Play: The Child’s Own Learning Strategy

From the Neohumanist Education Curriculum for Romanian Kindergartens for ages 2 – 6 years

By Didi Ananda Devapriya

Play is at the heart of childhood. Children develop through play. It is the first stage of learning and creativity. Through play, children gain new experiences and aptitudes; they cultivate observation skills, memory, attention, imagination, cognition, curiosity and exploratory spirit. In addition to helping children to learn and develop, play also provides children with much needed moments of relaxation, discovery, fun, and joy. Play is critical for children’s overall normal development on the social, emotional, psychological and cognitive levels. Play provides opportunities for children to explore their bodies and the world around them.

Play also provides another valuable opportunity for coaching and building up children’s abilities to self-regulate, which is the foundation for learning. Research shows that the development of early self-regulation skills has a stronger association with school readiness than IQ or entry-level reading or math (Blair, 2002. 2003; Normandeau & Guay, 1998). Through imaginative “pretend” play, children develop and rehearse new ways of interaction, based on their observation and interpretation of more mature behavior modeled by the adult world around them. Similar to the Vygotskian concept of the “Zone of Proximal Development”, in which interaction with peers or adults that have already mastered certain skills facilitates the emergence of such skills in the child, expanding learning into newer areas with assistance, Neohumanist Education also emphasizes consciously and observantly interacting with children’s play in order to encourage the acquisition of new skills, especially social skills and self regulation skills. Teachers support children to gradually shift from being dependent on others to regulate their emotions, towards eventually becoming able to master self-regulation, and play is the perfect medium for children to practice these skills.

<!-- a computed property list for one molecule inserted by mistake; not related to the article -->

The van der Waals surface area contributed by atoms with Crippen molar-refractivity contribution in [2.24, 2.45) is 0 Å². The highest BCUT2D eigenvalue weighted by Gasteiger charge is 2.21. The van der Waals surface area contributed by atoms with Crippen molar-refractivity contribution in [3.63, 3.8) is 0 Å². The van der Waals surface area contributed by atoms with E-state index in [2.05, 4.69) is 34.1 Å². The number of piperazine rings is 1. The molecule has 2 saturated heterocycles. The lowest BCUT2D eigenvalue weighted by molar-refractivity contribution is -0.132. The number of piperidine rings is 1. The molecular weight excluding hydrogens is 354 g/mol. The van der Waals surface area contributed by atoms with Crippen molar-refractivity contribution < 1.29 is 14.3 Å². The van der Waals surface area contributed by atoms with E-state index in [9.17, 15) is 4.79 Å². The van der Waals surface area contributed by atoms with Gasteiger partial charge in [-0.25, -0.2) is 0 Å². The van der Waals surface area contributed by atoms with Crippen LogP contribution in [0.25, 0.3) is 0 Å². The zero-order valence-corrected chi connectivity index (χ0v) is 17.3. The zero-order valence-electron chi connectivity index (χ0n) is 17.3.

However, there are different types of play and not all types of spontaneous play develop self-regulation skills. For example, some children prefer to play with things and not with each other. Many children need coaching and support to be able to play effectively, especially children who have spent a lot of time being entertained by computers or TV, without directly interacting with other children. The type of play that is the most productive in developing self-regulation skills, is play that involves children choosing and acting out roles with each other. This type of intentional play is characterized by complex story lines, use of objects and costumes in creative and symbolic ways and absorption in play themes for an extended period of time. Children need uninterrupted periods of at least 30 minutes in order to develop this level of play.